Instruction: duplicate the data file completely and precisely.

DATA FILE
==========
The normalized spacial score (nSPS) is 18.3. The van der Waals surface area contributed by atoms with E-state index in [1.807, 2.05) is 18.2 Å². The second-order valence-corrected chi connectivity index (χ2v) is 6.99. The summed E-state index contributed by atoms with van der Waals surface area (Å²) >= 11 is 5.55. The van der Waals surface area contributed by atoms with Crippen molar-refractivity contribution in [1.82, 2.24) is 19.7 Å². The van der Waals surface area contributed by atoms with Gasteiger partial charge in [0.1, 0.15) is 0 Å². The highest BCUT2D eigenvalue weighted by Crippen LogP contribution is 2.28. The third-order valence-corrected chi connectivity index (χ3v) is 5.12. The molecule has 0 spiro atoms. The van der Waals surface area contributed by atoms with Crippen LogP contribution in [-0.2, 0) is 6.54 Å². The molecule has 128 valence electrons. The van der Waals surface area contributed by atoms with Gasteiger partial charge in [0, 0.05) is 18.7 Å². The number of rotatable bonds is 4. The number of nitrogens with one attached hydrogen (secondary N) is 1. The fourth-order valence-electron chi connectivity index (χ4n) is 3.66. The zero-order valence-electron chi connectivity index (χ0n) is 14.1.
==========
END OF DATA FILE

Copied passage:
The normalized spacial score (nSPS) is 18.3. The van der Waals surface area contributed by atoms with E-state index in [1.807, 2.05) is 18.2 Å². The second-order valence-corrected chi connectivity index (χ2v) is 6.99. The summed E-state index contributed by atoms with van der Waals surface area (Å²) >= 11 is 5.55. The van der Waals surface area contributed by atoms with Crippen molar-refractivity contribution in [1.82, 2.24) is 19.7 Å². The van der Waals surface area contributed by atoms with Gasteiger partial charge in [0.1, 0.15) is 0 Å². The highest BCUT2D eigenvalue weighted by Crippen LogP contribution is 2.28. The third-order valence-corrected chi connectivity index (χ3v) is 5.12. The molecule has 0 spiro atoms. The van der Waals surface area contributed by atoms with Crippen LogP contribution in [-0.2, 0) is 6.54 Å². The molecule has 128 valence electrons. The van der Waals surface area contributed by atoms with Gasteiger partial charge in [0, 0.05) is 18.7 Å². The number of rotatable bonds is 4. The number of nitrogens with one attached hydrogen (secondary N) is 1. The fourth-order valence-electron chi connectivity index (χ4n) is 3.66. The zero-order valence-electron chi connectivity index (χ0n) is 14.1.